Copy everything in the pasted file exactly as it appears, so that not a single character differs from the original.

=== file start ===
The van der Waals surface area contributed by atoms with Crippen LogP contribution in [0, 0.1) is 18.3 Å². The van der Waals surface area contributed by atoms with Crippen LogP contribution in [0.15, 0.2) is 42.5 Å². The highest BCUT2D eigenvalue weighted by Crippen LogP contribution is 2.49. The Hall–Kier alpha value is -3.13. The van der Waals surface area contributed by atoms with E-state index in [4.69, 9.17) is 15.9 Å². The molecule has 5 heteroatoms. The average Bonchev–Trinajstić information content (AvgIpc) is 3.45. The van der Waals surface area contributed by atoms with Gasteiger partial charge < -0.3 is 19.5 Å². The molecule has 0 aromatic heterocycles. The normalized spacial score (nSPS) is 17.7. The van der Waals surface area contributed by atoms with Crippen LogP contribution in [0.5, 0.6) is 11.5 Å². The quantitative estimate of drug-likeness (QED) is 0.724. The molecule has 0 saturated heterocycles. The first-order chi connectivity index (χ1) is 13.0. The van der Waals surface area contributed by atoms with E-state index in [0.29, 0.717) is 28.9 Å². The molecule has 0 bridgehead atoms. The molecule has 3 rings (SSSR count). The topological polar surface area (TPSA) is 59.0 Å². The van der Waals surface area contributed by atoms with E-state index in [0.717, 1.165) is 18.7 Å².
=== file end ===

The van der Waals surface area contributed by atoms with Crippen LogP contribution in [0, 0.1) is 18.3 Å². The van der Waals surface area contributed by atoms with Crippen LogP contribution in [0.15, 0.2) is 42.5 Å². The highest BCUT2D eigenvalue weighted by Crippen LogP contribution is 2.49. The Hall–Kier alpha value is -3.13. The van der Waals surface area contributed by atoms with E-state index in [4.69, 9.17) is 15.9 Å². The molecule has 5 heteroatoms. The average Bonchev–Trinajstić information content (AvgIpc) is 3.45. The van der Waals surface area contributed by atoms with Gasteiger partial charge < -0.3 is 19.5 Å². The molecule has 0 aromatic heterocycles. The normalized spacial score (nSPS) is 17.7. The van der Waals surface area contributed by atoms with Crippen LogP contribution in [0.5, 0.6) is 11.5 Å². The quantitative estimate of drug-likeness (QED) is 0.724. The molecule has 0 saturated heterocycles. The first-order chi connectivity index (χ1) is 13.0. The van der Waals surface area contributed by atoms with E-state index in [0.29, 0.717) is 28.9 Å². The molecule has 0 bridgehead atoms. The molecule has 3 rings (SSSR count). The topological polar surface area (TPSA) is 59.0 Å². The van der Waals surface area contributed by atoms with E-state index in [0.717, 1.165) is 18.7 Å².